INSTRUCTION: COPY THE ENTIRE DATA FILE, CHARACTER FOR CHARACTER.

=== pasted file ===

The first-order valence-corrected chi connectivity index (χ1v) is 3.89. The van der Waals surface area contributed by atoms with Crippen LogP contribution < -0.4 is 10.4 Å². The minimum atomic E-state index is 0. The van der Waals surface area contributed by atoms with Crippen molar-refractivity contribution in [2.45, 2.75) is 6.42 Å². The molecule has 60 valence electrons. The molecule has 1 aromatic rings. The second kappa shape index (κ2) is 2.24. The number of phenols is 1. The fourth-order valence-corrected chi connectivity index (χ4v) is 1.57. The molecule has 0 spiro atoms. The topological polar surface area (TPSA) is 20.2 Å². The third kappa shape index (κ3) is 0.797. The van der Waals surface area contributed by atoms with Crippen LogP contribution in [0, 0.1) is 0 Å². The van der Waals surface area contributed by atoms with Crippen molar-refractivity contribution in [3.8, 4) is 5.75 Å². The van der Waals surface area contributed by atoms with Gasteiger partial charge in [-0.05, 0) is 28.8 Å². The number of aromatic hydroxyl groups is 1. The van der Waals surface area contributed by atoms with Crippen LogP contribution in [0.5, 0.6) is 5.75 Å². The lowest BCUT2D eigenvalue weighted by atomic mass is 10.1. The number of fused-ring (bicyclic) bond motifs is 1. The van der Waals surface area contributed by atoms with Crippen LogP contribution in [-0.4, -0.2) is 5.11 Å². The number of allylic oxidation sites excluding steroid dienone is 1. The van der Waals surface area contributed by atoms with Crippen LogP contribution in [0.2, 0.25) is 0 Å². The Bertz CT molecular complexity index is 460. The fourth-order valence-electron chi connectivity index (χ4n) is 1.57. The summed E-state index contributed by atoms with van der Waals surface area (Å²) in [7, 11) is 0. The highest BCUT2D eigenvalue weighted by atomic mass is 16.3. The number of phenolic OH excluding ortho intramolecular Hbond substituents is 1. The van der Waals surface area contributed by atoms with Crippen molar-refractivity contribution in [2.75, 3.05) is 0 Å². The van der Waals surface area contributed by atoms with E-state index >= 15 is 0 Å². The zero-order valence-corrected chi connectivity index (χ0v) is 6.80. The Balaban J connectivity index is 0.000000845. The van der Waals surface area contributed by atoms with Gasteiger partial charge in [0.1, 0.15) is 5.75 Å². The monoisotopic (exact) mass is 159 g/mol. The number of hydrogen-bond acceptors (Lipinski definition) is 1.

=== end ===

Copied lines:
The first-order valence-corrected chi connectivity index (χ1v) is 3.89. The van der Waals surface area contributed by atoms with Crippen LogP contribution < -0.4 is 10.4 Å². The minimum atomic E-state index is 0. The van der Waals surface area contributed by atoms with Crippen molar-refractivity contribution in [2.45, 2.75) is 6.42 Å². The molecule has 60 valence electrons. The molecule has 1 aromatic rings. The second kappa shape index (κ2) is 2.24. The number of phenols is 1. The fourth-order valence-corrected chi connectivity index (χ4v) is 1.57. The molecule has 0 spiro atoms. The topological polar surface area (TPSA) is 20.2 Å². The third kappa shape index (κ3) is 0.797. The van der Waals surface area contributed by atoms with Crippen LogP contribution in [0, 0.1) is 0 Å². The van der Waals surface area contributed by atoms with Crippen molar-refractivity contribution in [3.8, 4) is 5.75 Å². The van der Waals surface area contributed by atoms with Gasteiger partial charge in [-0.05, 0) is 28.8 Å². The number of aromatic hydroxyl groups is 1. The van der Waals surface area contributed by atoms with Crippen LogP contribution in [0.5, 0.6) is 5.75 Å². The lowest BCUT2D eigenvalue weighted by atomic mass is 10.1. The number of fused-ring (bicyclic) bond motifs is 1. The van der Waals surface area contributed by atoms with Crippen LogP contribution in [-0.4, -0.2) is 5.11 Å². The number of allylic oxidation sites excluding steroid dienone is 1. The van der Waals surface area contributed by atoms with Crippen LogP contribution in [0.2, 0.25) is 0 Å². The Bertz CT molecular complexity index is 460. The fourth-order valence-electron chi connectivity index (χ4n) is 1.57. The summed E-state index contributed by atoms with van der Waals surface area (Å²) in [7, 11) is 0. The highest BCUT2D eigenvalue weighted by atomic mass is 16.3. The number of phenolic OH excluding ortho intramolecular Hbond substituents is 1. The van der Waals surface area contributed by atoms with Crippen molar-refractivity contribution in [2.75, 3.05) is 0 Å². The van der Waals surface area contributed by atoms with E-state index >= 15 is 0 Å². The zero-order valence-corrected chi connectivity index (χ0v) is 6.80. The Balaban J connectivity index is 0.000000845. The van der Waals surface area contributed by atoms with Gasteiger partial charge in [0.1, 0.15) is 5.75 Å². The monoisotopic (exact) mass is 159 g/mol. The number of hydrogen-bond acceptors (Lipinski definition) is 1.